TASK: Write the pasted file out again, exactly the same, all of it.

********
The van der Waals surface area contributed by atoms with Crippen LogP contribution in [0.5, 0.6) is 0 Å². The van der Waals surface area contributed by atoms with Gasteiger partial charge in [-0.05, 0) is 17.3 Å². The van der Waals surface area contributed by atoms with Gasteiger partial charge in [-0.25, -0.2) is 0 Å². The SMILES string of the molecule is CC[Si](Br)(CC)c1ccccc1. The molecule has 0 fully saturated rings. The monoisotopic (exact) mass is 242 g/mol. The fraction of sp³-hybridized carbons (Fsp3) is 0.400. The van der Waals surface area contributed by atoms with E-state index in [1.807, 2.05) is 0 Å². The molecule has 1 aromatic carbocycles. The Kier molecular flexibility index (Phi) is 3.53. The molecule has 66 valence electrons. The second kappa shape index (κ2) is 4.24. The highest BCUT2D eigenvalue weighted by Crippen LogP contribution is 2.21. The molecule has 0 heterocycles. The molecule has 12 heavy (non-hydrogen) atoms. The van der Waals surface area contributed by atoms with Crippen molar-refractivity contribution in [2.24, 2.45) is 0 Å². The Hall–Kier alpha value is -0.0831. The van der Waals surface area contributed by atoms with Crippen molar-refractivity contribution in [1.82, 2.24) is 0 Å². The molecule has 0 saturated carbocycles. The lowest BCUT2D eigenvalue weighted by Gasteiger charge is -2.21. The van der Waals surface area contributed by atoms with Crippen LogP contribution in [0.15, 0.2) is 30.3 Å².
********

The van der Waals surface area contributed by atoms with Crippen LogP contribution in [0.5, 0.6) is 0 Å². The van der Waals surface area contributed by atoms with Gasteiger partial charge in [-0.05, 0) is 17.3 Å². The van der Waals surface area contributed by atoms with Gasteiger partial charge in [-0.25, -0.2) is 0 Å². The SMILES string of the molecule is CC[Si](Br)(CC)c1ccccc1. The molecule has 0 fully saturated rings. The monoisotopic (exact) mass is 242 g/mol. The fraction of sp³-hybridized carbons (Fsp3) is 0.400. The van der Waals surface area contributed by atoms with E-state index in [1.807, 2.05) is 0 Å². The molecule has 1 aromatic carbocycles. The Kier molecular flexibility index (Phi) is 3.53. The molecule has 66 valence electrons. The second kappa shape index (κ2) is 4.24. The highest BCUT2D eigenvalue weighted by Crippen LogP contribution is 2.21. The molecule has 0 heterocycles. The molecule has 12 heavy (non-hydrogen) atoms. The van der Waals surface area contributed by atoms with Crippen molar-refractivity contribution in [2.24, 2.45) is 0 Å². The Hall–Kier alpha value is -0.0831. The van der Waals surface area contributed by atoms with Crippen molar-refractivity contribution in [1.82, 2.24) is 0 Å². The molecule has 0 saturated carbocycles. The lowest BCUT2D eigenvalue weighted by Gasteiger charge is -2.21. The van der Waals surface area contributed by atoms with Crippen LogP contribution in [0.15, 0.2) is 30.3 Å².